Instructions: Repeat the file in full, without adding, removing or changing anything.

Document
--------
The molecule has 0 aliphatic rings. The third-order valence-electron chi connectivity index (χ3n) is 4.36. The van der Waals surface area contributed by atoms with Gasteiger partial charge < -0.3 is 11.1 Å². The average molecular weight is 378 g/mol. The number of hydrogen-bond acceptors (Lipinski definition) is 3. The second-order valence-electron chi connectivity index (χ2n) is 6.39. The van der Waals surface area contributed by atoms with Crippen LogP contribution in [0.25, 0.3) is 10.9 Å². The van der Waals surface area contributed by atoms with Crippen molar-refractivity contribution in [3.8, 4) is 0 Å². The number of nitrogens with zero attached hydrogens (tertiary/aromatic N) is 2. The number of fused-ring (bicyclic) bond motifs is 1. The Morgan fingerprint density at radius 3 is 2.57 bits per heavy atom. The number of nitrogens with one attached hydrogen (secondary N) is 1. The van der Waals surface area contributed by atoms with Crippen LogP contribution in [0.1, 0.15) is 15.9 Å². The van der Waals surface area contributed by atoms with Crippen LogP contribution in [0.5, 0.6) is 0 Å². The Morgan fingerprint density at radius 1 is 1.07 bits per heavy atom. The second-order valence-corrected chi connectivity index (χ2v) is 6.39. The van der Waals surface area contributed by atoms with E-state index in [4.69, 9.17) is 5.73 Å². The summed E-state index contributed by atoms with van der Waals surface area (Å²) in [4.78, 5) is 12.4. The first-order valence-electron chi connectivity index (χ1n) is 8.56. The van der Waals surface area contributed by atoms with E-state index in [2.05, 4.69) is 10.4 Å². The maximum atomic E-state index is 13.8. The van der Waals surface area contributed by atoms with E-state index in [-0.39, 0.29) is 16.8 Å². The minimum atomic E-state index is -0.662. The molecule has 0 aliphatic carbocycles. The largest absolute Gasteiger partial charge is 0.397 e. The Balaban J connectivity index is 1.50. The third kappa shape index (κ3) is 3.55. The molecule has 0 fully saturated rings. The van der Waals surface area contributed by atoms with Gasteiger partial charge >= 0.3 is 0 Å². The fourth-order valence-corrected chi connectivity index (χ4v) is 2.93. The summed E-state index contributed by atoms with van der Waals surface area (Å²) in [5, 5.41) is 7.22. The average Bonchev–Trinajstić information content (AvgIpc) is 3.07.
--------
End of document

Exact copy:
The molecule has 0 aliphatic rings. The third-order valence-electron chi connectivity index (χ3n) is 4.36. The van der Waals surface area contributed by atoms with Gasteiger partial charge < -0.3 is 11.1 Å². The average molecular weight is 378 g/mol. The number of hydrogen-bond acceptors (Lipinski definition) is 3. The second-order valence-electron chi connectivity index (χ2n) is 6.39. The van der Waals surface area contributed by atoms with Crippen LogP contribution in [0.25, 0.3) is 10.9 Å². The van der Waals surface area contributed by atoms with Crippen molar-refractivity contribution in [3.8, 4) is 0 Å². The number of nitrogens with zero attached hydrogens (tertiary/aromatic N) is 2. The number of fused-ring (bicyclic) bond motifs is 1. The Morgan fingerprint density at radius 3 is 2.57 bits per heavy atom. The number of nitrogens with one attached hydrogen (secondary N) is 1. The van der Waals surface area contributed by atoms with Crippen LogP contribution in [0.1, 0.15) is 15.9 Å². The van der Waals surface area contributed by atoms with Crippen LogP contribution in [0.5, 0.6) is 0 Å². The Morgan fingerprint density at radius 1 is 1.07 bits per heavy atom. The second-order valence-corrected chi connectivity index (χ2v) is 6.39. The van der Waals surface area contributed by atoms with E-state index in [4.69, 9.17) is 5.73 Å². The summed E-state index contributed by atoms with van der Waals surface area (Å²) in [4.78, 5) is 12.4. The first-order valence-electron chi connectivity index (χ1n) is 8.56. The van der Waals surface area contributed by atoms with E-state index in [2.05, 4.69) is 10.4 Å². The maximum atomic E-state index is 13.8. The van der Waals surface area contributed by atoms with E-state index in [-0.39, 0.29) is 16.8 Å². The minimum atomic E-state index is -0.662. The molecule has 0 aliphatic carbocycles. The largest absolute Gasteiger partial charge is 0.397 e. The Balaban J connectivity index is 1.50. The third kappa shape index (κ3) is 3.55. The molecule has 0 fully saturated rings. The van der Waals surface area contributed by atoms with Gasteiger partial charge >= 0.3 is 0 Å². The fourth-order valence-corrected chi connectivity index (χ4v) is 2.93. The summed E-state index contributed by atoms with van der Waals surface area (Å²) in [5, 5.41) is 7.22. The average Bonchev–Trinajstić information content (AvgIpc) is 3.07.